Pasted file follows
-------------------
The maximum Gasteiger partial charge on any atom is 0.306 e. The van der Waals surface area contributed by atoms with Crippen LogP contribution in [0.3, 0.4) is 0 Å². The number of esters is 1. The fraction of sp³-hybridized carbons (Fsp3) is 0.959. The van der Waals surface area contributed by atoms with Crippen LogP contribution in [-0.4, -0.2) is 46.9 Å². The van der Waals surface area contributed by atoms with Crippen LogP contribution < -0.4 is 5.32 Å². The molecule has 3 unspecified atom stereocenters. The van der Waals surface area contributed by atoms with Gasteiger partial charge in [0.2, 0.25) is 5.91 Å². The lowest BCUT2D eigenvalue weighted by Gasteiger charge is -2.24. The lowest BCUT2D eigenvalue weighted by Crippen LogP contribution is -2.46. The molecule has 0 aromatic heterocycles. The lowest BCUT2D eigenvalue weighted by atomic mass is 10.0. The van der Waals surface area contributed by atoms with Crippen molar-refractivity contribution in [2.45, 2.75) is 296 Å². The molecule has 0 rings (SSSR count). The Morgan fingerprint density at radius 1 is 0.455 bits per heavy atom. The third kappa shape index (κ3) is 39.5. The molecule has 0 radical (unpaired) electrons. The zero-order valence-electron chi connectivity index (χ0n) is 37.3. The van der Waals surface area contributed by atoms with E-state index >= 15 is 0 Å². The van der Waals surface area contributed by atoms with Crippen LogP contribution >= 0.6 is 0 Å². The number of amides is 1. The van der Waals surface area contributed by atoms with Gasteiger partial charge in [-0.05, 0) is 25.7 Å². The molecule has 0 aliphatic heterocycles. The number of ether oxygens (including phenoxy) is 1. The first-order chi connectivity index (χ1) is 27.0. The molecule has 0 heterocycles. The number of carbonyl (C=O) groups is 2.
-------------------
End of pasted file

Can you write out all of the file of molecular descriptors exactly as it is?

The maximum Gasteiger partial charge on any atom is 0.306 e. The van der Waals surface area contributed by atoms with Crippen LogP contribution in [0.3, 0.4) is 0 Å². The number of esters is 1. The fraction of sp³-hybridized carbons (Fsp3) is 0.959. The van der Waals surface area contributed by atoms with Crippen LogP contribution in [-0.4, -0.2) is 46.9 Å². The van der Waals surface area contributed by atoms with Crippen LogP contribution < -0.4 is 5.32 Å². The molecule has 3 unspecified atom stereocenters. The van der Waals surface area contributed by atoms with Gasteiger partial charge in [0.2, 0.25) is 5.91 Å². The lowest BCUT2D eigenvalue weighted by Gasteiger charge is -2.24. The lowest BCUT2D eigenvalue weighted by Crippen LogP contribution is -2.46. The molecule has 0 aromatic heterocycles. The lowest BCUT2D eigenvalue weighted by atomic mass is 10.0. The van der Waals surface area contributed by atoms with Crippen molar-refractivity contribution in [2.45, 2.75) is 296 Å². The molecule has 0 rings (SSSR count). The Morgan fingerprint density at radius 1 is 0.455 bits per heavy atom. The third kappa shape index (κ3) is 39.5. The molecule has 0 radical (unpaired) electrons. The zero-order valence-electron chi connectivity index (χ0n) is 37.3. The van der Waals surface area contributed by atoms with E-state index >= 15 is 0 Å². The van der Waals surface area contributed by atoms with Crippen LogP contribution >= 0.6 is 0 Å². The number of amides is 1. The van der Waals surface area contributed by atoms with Gasteiger partial charge in [-0.05, 0) is 25.7 Å². The molecule has 0 aliphatic heterocycles. The number of ether oxygens (including phenoxy) is 1. The first-order chi connectivity index (χ1) is 27.0. The molecule has 0 heterocycles. The number of carbonyl (C=O) groups is 2.